New drivers face night ban under graduated licence plans
Newly licensed drivers could be banned from night-time driving and driving with passengers under a certain age under new government plans to tackle road safety for young drivers.
Due for publication Friday, the Government’s road safety action plan will include a commitment for the Department for Transport to research further whether graduated driver licensing (GDL) — or a similar scheme — should be introduced in England as it looks to take action on figures suggesting one in five drivers are involved in a crash within a year of passing their test.
The commitment comes a year after Theresa May stated that she would ask the Department for Transport to look into GDL, which has already been introduced in countries such as Australia, New Zealand and parts of the US and said to have resulted in safety benefits.
Today’s announcement follows various calls from motoring and safety organisations for GDL to be explored. Brake has previously asked for GDL to be introduced, including mandatory rural driving lessons while the RAC has also said it should be explored as part of a broader, more comprehensive approach to improve young driver safety.
However, while IAM RoadSmart has welcomed the new commitments to GDL, it’s added that it’s not convinced on a night-time driving ban for young drivers is the right approach.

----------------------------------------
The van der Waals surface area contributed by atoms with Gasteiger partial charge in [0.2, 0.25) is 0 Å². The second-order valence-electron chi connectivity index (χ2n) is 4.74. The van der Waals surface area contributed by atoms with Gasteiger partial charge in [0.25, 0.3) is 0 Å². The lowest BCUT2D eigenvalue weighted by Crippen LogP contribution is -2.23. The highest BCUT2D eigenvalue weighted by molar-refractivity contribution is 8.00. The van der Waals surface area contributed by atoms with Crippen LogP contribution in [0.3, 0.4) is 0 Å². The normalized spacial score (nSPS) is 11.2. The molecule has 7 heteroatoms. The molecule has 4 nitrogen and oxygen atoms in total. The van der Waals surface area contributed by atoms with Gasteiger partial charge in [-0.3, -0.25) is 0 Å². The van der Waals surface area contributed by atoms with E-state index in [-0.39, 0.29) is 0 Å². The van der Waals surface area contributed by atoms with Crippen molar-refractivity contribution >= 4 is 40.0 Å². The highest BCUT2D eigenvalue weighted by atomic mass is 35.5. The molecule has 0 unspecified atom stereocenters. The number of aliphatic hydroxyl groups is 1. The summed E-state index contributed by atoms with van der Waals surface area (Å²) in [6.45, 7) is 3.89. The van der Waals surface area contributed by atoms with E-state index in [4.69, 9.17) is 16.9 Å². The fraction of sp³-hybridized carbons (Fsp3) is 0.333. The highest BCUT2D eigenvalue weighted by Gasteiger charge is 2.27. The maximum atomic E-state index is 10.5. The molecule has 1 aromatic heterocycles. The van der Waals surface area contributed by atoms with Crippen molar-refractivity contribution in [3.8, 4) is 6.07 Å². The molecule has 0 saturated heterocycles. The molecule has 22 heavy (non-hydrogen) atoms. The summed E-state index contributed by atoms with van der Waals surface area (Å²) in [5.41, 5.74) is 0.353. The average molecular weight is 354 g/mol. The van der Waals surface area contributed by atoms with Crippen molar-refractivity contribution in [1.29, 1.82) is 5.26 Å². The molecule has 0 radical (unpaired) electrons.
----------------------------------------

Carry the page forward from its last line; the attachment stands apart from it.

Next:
Neil Greig, IAM RoadSmart director of policy and research, said: “We strongly support many of the key components of a successful GDL scheme, in particular the 12-month minimum learning period which will ensure a much wider range of driving experience, but we still need to be convinced that night-time curfews will work and support a pilot scheme first.
“Gaining the right experience behind the wheel is the key to a lifetime of safe driving; restricting the opportunity to learn how to drive safely at night seems counterintuitive. Restrictions on the distraction caused by peer passengers makes more sense but some flexibility will be required.”
Greig also called for a lower drink-drive limit in the first years of driving as he highlighted that alcohol and drugs are among the main risk factors for young drivers alongside rural roads, darkness and distraction.
“Choosing effective restrictions to limit the known risk factors should be the key objective of Government in creating a new licensing system that is practical, affordable and works to reduce young driver road deaths and injuries,” he added.